In your experience, what have you found to be the most effective form of treatment?
I believe outpatient counseling, medication when necessary and monitoring of substance use in addition to social support groups such as AA or narcotics anonymous to be the most effective for clients.
How have you implemented alcohol monitoring into your practice?
There are a couple different scenarios. One of them is a situation where a client may need to demonstrate abstinence from alcohol for family court or in response to some kind of custody agreement. The second is for clients who have trouble remaining abstinent at home or have certain unique circumstances where an extra level of accountability can be helpful in them being more successful.
For example, there may be college students who were away at school and they have had problems with alcohol in the past and they are away from family members who can monitor their consumption, so the device helps us to be assured that they are remaining abstinent.
There are working professionals who live alone and they don’t have a spouse or partner to be who they are accountable to and it is difficult to stay sober at home by themselves.
A third scenario would be someone who does have family and friends that care about them but there has been a major loss of trust over the years and they need reassurance and some type of evidence that their loved one is continuing not to drink. The device provides that for them—help rebuild that trust.
Given today’s circumstance with COVID-19, how pivotal has alcohol monitoring become for your clients?
It is becoming much more important. My practice has been 100% telehealth for the last 2 years. I think with the COVID-19 situation, there are more clients who are isolated and do not have accountability than normally wouldn’t be, and Soberlink provides us with a tool to provide them extra accountability and improve their success rates.
Your book states that you’ve found Soberlink less invasive or obvious than other forms of monitoring including wearable devices. Can you share some of your experiences to elaborate on that?
With devices that a client has to wear, they typically just outright reject that as a possibility. Most people don’t want to have to wear something that they can’t take off on their own which prevents them from doing things like swimming, wearing shorts, going on vacation or doing other activities without exposing the fact that they are being monitored. For a lot of people, it creates a great sense of shame and it can actually be counterproductive in recovery.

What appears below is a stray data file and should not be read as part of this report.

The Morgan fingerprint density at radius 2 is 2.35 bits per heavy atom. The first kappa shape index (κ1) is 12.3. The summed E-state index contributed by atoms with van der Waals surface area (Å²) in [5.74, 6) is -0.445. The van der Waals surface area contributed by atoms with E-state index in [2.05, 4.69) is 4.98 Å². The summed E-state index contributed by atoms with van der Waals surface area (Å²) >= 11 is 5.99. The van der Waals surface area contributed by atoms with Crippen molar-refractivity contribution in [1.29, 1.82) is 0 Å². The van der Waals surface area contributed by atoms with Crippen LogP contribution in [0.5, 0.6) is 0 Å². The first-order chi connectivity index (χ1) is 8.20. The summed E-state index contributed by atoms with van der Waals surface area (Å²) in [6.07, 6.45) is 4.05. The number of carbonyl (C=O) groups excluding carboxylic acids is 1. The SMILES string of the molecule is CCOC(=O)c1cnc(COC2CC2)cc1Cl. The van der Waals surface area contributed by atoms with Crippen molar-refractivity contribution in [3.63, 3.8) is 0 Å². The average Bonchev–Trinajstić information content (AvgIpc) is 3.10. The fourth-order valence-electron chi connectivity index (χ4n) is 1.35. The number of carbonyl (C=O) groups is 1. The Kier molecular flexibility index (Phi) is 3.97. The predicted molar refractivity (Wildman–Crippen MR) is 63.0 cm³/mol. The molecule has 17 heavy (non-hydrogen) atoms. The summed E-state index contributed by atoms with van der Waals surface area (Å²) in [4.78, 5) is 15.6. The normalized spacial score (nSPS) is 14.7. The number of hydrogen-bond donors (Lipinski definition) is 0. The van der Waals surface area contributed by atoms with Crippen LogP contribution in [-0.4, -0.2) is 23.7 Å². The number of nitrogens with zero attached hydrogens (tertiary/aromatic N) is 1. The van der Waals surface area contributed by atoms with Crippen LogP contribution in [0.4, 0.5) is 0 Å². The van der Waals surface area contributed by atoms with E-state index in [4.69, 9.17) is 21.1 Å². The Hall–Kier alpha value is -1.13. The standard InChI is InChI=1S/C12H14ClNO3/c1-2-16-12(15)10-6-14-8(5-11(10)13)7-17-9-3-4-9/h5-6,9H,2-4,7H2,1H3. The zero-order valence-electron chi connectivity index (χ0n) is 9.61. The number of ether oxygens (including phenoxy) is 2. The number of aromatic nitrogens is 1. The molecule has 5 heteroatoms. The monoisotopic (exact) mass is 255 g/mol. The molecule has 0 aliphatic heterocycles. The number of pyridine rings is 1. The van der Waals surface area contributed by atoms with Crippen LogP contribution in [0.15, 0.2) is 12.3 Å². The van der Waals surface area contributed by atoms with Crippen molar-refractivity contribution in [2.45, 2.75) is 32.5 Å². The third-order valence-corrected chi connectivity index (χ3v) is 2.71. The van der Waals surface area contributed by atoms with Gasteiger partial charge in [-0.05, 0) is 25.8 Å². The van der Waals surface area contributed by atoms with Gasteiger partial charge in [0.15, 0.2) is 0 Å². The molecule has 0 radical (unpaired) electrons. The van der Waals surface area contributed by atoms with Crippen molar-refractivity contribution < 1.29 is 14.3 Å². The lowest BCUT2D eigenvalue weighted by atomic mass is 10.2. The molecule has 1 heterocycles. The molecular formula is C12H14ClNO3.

Recovery isn’t about canceling all the fun stuff in your life, it is about having fun while you’re not drinking and really enjoying life. To curtail those activities because you are being monitored and you don’t want people to see that can be detrimental to people’s recovery.
With the Soberlink device, people can take it with them. It can literally fit in someone’s pocket, purse, backpack, glove compartment and they could step away to go in a bathroom stall if they needed to, and quickly do the test in about one minute and then return to their activity. Oftentimes, the testing times are scheduled so they can plan for what they are going to be doing at those times and have the device in the appropriate location. It allows the client to monitor without adding increased stigma or shame by having to wear something that is obvious to everyone.
Your book also says that you don’t charge clients alcohol monitoring fees when you’re reviewing their tests with Soberlink just due to the fact that it takes very little time. Can you elaborate on this and provide insight on how Soberlink provides this type of value?
The system with Soberlink is set up in a way that's automated and you don’t really have to review the report unless you have some reason to generate them for some to her third party that needs to view them. The Soberlink system can be set up to alert you by email or text if a client misses a test or has a positive test or doesn’t pass the identity verification. You are only spending additional time on cases where there is an actual problem. You have this confidence factor that you are not going to miss anything if a client misses a test or fails his identity since the system automatically notifies you. Whereas with drug testing systems, you have to get that report, print it off, review it and it is an extra time investment. When you have 20-50 clients, just a few minutes having to look at reports, printing them off and adding them to files, that time then adds up quickly.
What do you think are the key pillars of lasting recovery and how does alcohol monitoring help with that?
I think some of the key components to a continued success for clients is that they develop the appropriate tools and strategy that they need to get through cravings and also make lifestyle changes to address any issues that may have been triggering or driving their use. Social support is another important component whether that's through a 12 step group, church group or self-help group and it has been shown to boost success rate.
Monitoring has increased my clients success rate because the longer they have the device and that they are testing and having accountability, the more likely they are to be successful. Clients who are willing to do the monitoring for 6 months or a year oftentimes have a higher success rate than someone who is not willing to do monitoring at all or for someone who is only willing to do it for a short period of time. I think that has to do with their willingness to do what it takes for them to be okay and for them to recover.